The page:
Tuesday, September 29, 2009

Why not cover the whole story?

Recently I watched an episode of CTV’s W5 which followed the history of a firearm with a highly questionable entry into public ownership and a disgustingly deadly end to its history. It demonstrated some great research and editing, had a good story line and was presented in a logical, linear manner.
My problem with the show is what was the point? I think I know the point they were trying to make, but if my guess is right, their point was not very well defined. I also don’t think they were heading toward the proper, educational point they should have been trying to achieve.
Let me first re-cap the story.
A young man in Georgia is selling illegal drugs and decides he should have a hand gun for his protection. He goes to an infamous dealer (in Atlanta, I believe) and purchases a well engineered, and well built semi-automatic pistol chambered for .45 ACP. This particular weapon is designed for concealed carry and the calibre for serious stopping power.
(.45 Automatic Colt Pistol – this is only the cartridge designation; the weapon was not made by Colt)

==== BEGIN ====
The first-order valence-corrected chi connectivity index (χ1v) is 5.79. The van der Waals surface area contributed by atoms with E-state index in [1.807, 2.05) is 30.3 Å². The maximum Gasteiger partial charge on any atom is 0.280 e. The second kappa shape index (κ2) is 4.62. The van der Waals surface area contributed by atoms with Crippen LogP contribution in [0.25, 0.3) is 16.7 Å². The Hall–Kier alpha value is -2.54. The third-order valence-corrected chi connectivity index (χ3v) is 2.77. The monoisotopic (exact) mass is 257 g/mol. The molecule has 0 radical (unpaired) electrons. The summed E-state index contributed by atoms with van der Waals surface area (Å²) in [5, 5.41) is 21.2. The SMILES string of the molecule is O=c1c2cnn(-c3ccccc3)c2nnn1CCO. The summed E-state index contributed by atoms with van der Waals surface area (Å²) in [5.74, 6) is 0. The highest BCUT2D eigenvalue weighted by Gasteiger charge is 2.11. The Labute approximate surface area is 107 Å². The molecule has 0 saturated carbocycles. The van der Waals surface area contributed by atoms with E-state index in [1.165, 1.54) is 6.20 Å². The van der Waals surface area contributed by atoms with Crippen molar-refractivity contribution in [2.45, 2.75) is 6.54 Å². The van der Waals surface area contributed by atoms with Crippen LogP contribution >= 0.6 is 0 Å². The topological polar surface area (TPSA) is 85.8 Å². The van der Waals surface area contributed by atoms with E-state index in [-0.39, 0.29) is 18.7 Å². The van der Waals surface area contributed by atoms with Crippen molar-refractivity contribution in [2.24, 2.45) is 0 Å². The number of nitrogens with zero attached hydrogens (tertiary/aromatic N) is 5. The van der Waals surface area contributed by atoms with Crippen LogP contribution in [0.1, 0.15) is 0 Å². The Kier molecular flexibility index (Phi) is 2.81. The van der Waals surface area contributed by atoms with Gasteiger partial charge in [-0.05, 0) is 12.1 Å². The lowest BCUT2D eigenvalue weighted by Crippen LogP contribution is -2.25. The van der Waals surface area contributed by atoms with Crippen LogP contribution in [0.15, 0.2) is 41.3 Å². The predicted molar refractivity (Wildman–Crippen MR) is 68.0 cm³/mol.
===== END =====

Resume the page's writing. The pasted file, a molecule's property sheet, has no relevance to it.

A friend of this young man convinces him that he should NOT carry the gun; not because he doesn’t know what he’s doing but because of the legal implications of being caught with illegal drugs and a firearm for which he doesn’t have permit to carry.
The young man’s drug centre is hit by another drug distributor and he is shot and killed. His firearm, which was at his home at the time of his death, is sold by his mother for a few hundred dollars. It is transported to the North East and sold by another gun dealer (with a questionable background). It eventually winds up in Montreal where it winds up in the night stand of a man who has a 4 year old son. The son and his playmate remove the weapon from the night stand; the playmate pulls the trigger and shoots the boy.